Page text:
One would think someone who claims a writing journey of almost 20 years had learned a thing or two. I’m not quite convinced. Sure, when I was fifteen I wrote a poem about a tree and finding security with it, how I grow in tandem with the tree’s growth and how I discovered spirituality among all things nature. I also considered a tree to be like home. Thoughts of my young girl self were abstract, but I now discovered through my memoir writing journey how my conceptual considerations had evolved to something more refined and honed. Though still not convinced I had learned a few things, I understood through experiences I share in my memoir, Under the Birch Tree, how I made connections that always brought me back to that tree.
The word mindfulness is well-used in the common dialogue of memoir writers, yogis, spiritual practitioners, psychologists, and teachers, to name a few. In this age of continuous immediacy, mindfulness becomes ignored because of the overabundance of stimuli. It’s as if we need a constant reminder to lure us back in, to become centered once again and to hold strong to our filtering system. We tire at being mindful as we engage in a constant struggle to allow in those thoughts we deem good and block those we find disturbing or toxic. It becomes a daily battle where we are on the defensive when for just one moment we wish to be on the offensive. We look for relief, to let our guard down, to be free, to be ourselves, unbothered and vulnerable once again.
As I grew up, I experienced disconnections. It was as if I was on the defensive, warding off the effects of divorced parents, moving from the only home I ever knew, and not experiencing social interactions inherent with girls coming of age. How I longed to be on the offensive, to connect to mother and father, to friends and to a home that had changed in order to feel more secure, safe, all the feelings found when being at home.
It wasn’t until my early adult years when I saw connections that brought me back to home, to the where I started, where I grew up. Perhaps it was a mindful practice where overcoming internal dissonance allowed me to be open to the very sight of a birch tree, my first connection to home. Mindfulness had allowed me to connect.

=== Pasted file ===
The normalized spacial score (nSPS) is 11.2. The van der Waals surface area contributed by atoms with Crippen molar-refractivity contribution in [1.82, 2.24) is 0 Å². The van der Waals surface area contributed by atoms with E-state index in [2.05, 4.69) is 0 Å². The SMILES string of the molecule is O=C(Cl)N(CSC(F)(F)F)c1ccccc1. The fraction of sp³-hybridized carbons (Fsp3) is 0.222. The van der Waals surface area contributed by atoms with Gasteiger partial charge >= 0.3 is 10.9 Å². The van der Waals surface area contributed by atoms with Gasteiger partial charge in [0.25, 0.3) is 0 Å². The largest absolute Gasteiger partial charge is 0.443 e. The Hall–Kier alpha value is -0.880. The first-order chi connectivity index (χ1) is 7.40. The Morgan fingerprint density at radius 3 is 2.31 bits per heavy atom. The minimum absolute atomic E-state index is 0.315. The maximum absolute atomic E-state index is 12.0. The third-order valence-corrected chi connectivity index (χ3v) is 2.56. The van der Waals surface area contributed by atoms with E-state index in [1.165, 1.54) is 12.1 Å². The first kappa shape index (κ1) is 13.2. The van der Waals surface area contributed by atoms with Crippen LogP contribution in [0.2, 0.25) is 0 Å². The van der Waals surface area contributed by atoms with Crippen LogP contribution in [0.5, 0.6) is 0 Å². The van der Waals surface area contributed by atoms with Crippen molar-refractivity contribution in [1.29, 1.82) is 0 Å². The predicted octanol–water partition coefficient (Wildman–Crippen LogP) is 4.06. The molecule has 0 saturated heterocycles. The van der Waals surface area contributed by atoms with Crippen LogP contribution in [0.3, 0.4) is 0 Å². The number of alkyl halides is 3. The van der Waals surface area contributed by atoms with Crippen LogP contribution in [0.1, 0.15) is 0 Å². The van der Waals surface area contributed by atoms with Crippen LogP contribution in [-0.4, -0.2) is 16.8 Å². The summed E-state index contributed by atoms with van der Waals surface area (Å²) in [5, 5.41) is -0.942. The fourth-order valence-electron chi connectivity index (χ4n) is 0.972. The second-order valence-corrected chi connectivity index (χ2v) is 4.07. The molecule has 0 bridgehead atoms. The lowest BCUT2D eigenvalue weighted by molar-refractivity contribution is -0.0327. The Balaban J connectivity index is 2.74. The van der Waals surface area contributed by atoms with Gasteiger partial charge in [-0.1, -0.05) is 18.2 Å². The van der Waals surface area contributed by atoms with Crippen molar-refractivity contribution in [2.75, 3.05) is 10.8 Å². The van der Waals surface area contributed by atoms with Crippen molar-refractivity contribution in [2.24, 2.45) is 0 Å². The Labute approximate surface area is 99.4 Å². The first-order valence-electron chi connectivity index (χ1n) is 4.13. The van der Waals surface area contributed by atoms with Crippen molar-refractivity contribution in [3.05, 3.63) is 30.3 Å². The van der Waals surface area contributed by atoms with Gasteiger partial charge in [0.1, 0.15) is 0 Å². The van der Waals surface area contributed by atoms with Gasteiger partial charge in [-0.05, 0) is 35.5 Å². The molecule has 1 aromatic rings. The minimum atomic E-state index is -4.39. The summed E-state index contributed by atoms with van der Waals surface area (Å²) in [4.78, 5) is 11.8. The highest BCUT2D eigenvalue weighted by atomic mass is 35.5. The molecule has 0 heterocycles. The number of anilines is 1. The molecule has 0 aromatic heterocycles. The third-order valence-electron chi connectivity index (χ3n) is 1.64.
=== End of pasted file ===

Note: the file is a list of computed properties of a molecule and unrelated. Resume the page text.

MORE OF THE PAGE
Being open to making connections through the senses can lead you. I write in my memoir how in my adult years, birch tree sightings were spotting home as if an instant messenger, telling me to be comforted. My birch tree gave me a focal point to refer to, kind of meditative bulls eye to hit every time I stood in front of it. It kept me centered and reminded me that there will be times of difficult growth but the sun will shine on me the next day and I will have renewed strength. In my memoir, I share one of my experiences of how the darkness of winter accompanied me when I would walk home from work at the Embarcadero in San Francisco. I relied on my senses. I smelled the bay water and heard the lapping of the waves rolling in and clashing against the rocks along Ghirardelli Square. The twinkling dots of lights of the Golden Gate and the East Bay bridges were my guide. My filled senses kept me company as I welcomed the many connections that came with my openness. I was reminded of what Henry David Thoreau once said, “In my walks, I would fain return to my senses. What business have I in the woods if I am thinking of something out of the woods?”
When referring to mindfulness, we see an awareness of every moment and controlling of experiences. In the moment you are acting, not reacting, to life. When you are mindful, each action, word and thought is conscious. But I’d like to consider being unmindful. Of being unaware and unreacting to life, of being unconscious to actions, words and thoughts, of being on offense. To suggest being aware of every moment and conscious of thought and action is tiring and frustrating to always grasp for a state you can’t seem to reach.
Unmindfulness gives us the chance to consider the unawareness, the loss of thought, of controlling experiences, of not have any reaction to anything. Neutrality allows us to be in a suspended state of apathy where we can seek rest and relief of the mind’s work. It is when we allow our unmindfulness we can clear the fast traffic in our mind and allow for casual travel of thoughts.
My mind, void of thought and defensive reaction when walking home from work was open to the connections that found their way to me. I connected to sights and sounds, a place and touch as the cool, damp night air clung to my cheeks, in comfort and security that brought me back to home, to my birch tree.
As a young girl, I was on my way to figuring out what a tree and home had to do with me connecting to people and places. It was in my adult years when I had figured out that when maybe being unmindful the connections would find me as they did when walking at night along the San Francisco Bay.